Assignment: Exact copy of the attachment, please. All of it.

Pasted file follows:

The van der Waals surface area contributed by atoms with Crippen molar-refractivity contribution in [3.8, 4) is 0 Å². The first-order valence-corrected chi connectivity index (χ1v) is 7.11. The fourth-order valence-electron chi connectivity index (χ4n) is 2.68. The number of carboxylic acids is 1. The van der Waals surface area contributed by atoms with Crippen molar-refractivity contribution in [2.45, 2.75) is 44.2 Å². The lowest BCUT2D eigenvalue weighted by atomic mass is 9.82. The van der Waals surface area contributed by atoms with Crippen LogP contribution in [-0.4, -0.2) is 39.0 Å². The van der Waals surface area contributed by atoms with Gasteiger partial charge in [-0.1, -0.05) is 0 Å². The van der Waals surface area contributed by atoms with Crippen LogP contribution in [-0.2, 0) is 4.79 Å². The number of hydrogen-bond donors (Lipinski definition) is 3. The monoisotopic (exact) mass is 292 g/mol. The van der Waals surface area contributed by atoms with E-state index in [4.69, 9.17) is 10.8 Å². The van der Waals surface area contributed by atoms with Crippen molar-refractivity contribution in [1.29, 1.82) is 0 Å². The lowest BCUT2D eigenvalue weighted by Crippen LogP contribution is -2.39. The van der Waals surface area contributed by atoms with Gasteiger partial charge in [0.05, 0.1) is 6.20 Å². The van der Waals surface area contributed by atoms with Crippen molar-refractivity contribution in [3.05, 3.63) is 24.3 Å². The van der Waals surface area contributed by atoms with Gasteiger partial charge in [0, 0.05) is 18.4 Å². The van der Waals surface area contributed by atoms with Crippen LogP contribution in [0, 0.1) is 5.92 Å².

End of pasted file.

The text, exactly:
The van der Waals surface area contributed by atoms with Crippen molar-refractivity contribution in [3.8, 4) is 0 Å². The first-order valence-corrected chi connectivity index (χ1v) is 7.11. The fourth-order valence-electron chi connectivity index (χ4n) is 2.68. The number of carboxylic acids is 1. The van der Waals surface area contributed by atoms with Crippen molar-refractivity contribution in [2.45, 2.75) is 44.2 Å². The lowest BCUT2D eigenvalue weighted by atomic mass is 9.82. The van der Waals surface area contributed by atoms with Crippen LogP contribution in [-0.4, -0.2) is 39.0 Å². The van der Waals surface area contributed by atoms with Gasteiger partial charge in [-0.1, -0.05) is 0 Å². The van der Waals surface area contributed by atoms with Crippen LogP contribution in [-0.2, 0) is 4.79 Å². The number of hydrogen-bond donors (Lipinski definition) is 3. The monoisotopic (exact) mass is 292 g/mol. The van der Waals surface area contributed by atoms with E-state index in [4.69, 9.17) is 10.8 Å². The van der Waals surface area contributed by atoms with Crippen molar-refractivity contribution in [1.29, 1.82) is 0 Å². The lowest BCUT2D eigenvalue weighted by Crippen LogP contribution is -2.39. The van der Waals surface area contributed by atoms with Gasteiger partial charge in [0.05, 0.1) is 6.20 Å². The van der Waals surface area contributed by atoms with Crippen molar-refractivity contribution in [3.05, 3.63) is 24.3 Å². The van der Waals surface area contributed by atoms with Gasteiger partial charge in [0, 0.05) is 18.4 Å². The van der Waals surface area contributed by atoms with Crippen LogP contribution in [0, 0.1) is 5.92 Å².